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Our current ecommerce climate: A quick view

The latest data shows that ecommerce has caused a 5 year low in bricks and mortar store openings and is "severely impacting profitability". Of course, this does not cause a problem if you are selling online. According to IMRG, 129bn has been spent online this year (11% up from the 2015), suggesting that the showing the ecommerce industry is showing no signs of slowing down. The fact that more and more physical stores are closing begs the question, should more retailers be considering selling via multiple channels?

Brand new initiatives
The figures seem scary. The number of stores that have closed this year, (around 2600) overrides the 2153 shops that have opened. More positively, 2200 click-and-collect points have been created, meaning either more businesses are moving online, or that more sellers are taking the time to think of initiatives to keep their customers happy. It’s not just smaller retailers who are moving into this ‘new age’. US giant Walmart (who earlier this year acquired online marketplace Jet) has said it will be investing more money in e-commerce and digital initiatives, as well as opening 130 new stores.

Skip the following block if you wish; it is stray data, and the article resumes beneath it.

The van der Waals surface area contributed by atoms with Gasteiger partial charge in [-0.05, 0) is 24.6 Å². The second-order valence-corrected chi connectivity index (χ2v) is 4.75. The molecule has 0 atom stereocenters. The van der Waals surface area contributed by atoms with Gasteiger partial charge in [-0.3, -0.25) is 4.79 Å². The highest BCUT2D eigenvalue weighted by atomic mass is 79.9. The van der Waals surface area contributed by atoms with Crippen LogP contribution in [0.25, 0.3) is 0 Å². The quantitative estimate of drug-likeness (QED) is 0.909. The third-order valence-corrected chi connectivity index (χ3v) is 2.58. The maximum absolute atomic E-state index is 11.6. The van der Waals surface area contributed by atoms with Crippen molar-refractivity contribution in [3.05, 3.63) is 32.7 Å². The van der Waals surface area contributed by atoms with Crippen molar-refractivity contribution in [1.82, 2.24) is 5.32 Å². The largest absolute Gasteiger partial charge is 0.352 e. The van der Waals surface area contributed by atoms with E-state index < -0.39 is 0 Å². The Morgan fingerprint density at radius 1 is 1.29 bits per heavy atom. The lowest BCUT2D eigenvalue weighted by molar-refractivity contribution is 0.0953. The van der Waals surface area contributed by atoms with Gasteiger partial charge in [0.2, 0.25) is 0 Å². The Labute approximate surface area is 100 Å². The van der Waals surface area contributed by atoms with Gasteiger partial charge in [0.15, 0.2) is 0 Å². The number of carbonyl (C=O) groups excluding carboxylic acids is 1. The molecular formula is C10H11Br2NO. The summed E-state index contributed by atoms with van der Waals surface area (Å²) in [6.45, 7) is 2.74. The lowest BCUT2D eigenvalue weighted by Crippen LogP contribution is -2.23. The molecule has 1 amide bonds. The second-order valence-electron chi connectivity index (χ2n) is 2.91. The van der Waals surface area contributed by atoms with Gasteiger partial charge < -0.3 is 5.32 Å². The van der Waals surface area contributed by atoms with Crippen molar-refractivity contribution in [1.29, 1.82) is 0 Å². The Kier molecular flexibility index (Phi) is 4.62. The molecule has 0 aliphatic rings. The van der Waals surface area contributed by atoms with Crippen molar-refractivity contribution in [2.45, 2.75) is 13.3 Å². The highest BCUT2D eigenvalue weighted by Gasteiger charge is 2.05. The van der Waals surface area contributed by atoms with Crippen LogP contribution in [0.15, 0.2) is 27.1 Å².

IMRG thinks mobile is responsible for most of this growth spurt. Two thirds of traffic now come in via smartphones and tablets, with the first being the fastest growing channel at 95%. Mobile is often associated with social media as it’s quick and easy to access. With platforms such Facebook now offering their own marketplaces, you can see why this number is so high.

Looking to the future
Adding an extra selling channel has a more positive outcome on seller’s strategies (and sales) than a negative one. Although multichannel selling comes with complexities, the extra exposure from marketplaces such as Amazon and eBay ultimately generates more revenue. The decline of the ‘physical’ high street does not have to be seen as something worrying, but rather an opportunity to expand into a whole new untapped customer base. The future seems to be online.

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